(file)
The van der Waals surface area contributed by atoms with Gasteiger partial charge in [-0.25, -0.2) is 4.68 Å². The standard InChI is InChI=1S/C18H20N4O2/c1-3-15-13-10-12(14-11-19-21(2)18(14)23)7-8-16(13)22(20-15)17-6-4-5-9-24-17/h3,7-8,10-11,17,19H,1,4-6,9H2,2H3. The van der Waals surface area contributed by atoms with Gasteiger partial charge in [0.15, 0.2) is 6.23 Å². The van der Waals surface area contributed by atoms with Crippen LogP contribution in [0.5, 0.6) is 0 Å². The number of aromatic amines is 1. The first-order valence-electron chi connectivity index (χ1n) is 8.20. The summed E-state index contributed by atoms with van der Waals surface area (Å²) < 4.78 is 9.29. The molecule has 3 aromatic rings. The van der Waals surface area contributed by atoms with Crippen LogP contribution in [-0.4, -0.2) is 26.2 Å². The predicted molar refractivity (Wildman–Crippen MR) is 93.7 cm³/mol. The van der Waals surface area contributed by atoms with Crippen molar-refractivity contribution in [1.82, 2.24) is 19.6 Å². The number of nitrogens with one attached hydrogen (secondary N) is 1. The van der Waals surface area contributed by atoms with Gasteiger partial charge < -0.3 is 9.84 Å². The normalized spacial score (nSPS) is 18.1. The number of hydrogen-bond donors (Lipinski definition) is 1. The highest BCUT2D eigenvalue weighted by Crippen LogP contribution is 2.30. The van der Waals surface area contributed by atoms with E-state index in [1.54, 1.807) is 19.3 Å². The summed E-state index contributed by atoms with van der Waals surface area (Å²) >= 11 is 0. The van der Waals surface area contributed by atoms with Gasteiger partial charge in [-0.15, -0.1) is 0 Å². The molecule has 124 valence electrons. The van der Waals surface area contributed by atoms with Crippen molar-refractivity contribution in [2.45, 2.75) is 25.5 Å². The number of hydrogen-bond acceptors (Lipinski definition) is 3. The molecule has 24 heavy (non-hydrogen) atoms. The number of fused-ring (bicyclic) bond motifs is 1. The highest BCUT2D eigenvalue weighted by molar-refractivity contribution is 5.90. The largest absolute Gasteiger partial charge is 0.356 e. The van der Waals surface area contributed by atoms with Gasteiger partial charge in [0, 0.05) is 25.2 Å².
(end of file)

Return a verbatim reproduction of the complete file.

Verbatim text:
The van der Waals surface area contributed by atoms with Gasteiger partial charge in [-0.25, -0.2) is 4.68 Å². The standard InChI is InChI=1S/C18H20N4O2/c1-3-15-13-10-12(14-11-19-21(2)18(14)23)7-8-16(13)22(20-15)17-6-4-5-9-24-17/h3,7-8,10-11,17,19H,1,4-6,9H2,2H3. The van der Waals surface area contributed by atoms with Gasteiger partial charge in [0.15, 0.2) is 6.23 Å². The van der Waals surface area contributed by atoms with Crippen LogP contribution in [0.5, 0.6) is 0 Å². The number of aromatic amines is 1. The first-order valence-electron chi connectivity index (χ1n) is 8.20. The summed E-state index contributed by atoms with van der Waals surface area (Å²) < 4.78 is 9.29. The molecule has 3 aromatic rings. The van der Waals surface area contributed by atoms with Crippen LogP contribution in [-0.4, -0.2) is 26.2 Å². The predicted molar refractivity (Wildman–Crippen MR) is 93.7 cm³/mol. The van der Waals surface area contributed by atoms with Crippen molar-refractivity contribution in [1.82, 2.24) is 19.6 Å². The number of nitrogens with one attached hydrogen (secondary N) is 1. The van der Waals surface area contributed by atoms with Gasteiger partial charge < -0.3 is 9.84 Å². The normalized spacial score (nSPS) is 18.1. The number of hydrogen-bond donors (Lipinski definition) is 1. The highest BCUT2D eigenvalue weighted by Crippen LogP contribution is 2.30. The van der Waals surface area contributed by atoms with E-state index in [1.54, 1.807) is 19.3 Å². The summed E-state index contributed by atoms with van der Waals surface area (Å²) >= 11 is 0. The van der Waals surface area contributed by atoms with Gasteiger partial charge in [-0.15, -0.1) is 0 Å². The molecule has 124 valence electrons. The van der Waals surface area contributed by atoms with Crippen molar-refractivity contribution in [2.45, 2.75) is 25.5 Å². The number of hydrogen-bond acceptors (Lipinski definition) is 3. The molecule has 24 heavy (non-hydrogen) atoms. The number of fused-ring (bicyclic) bond motifs is 1. The highest BCUT2D eigenvalue weighted by molar-refractivity contribution is 5.90. The largest absolute Gasteiger partial charge is 0.356 e. The van der Waals surface area contributed by atoms with Gasteiger partial charge in [0, 0.05) is 25.2 Å².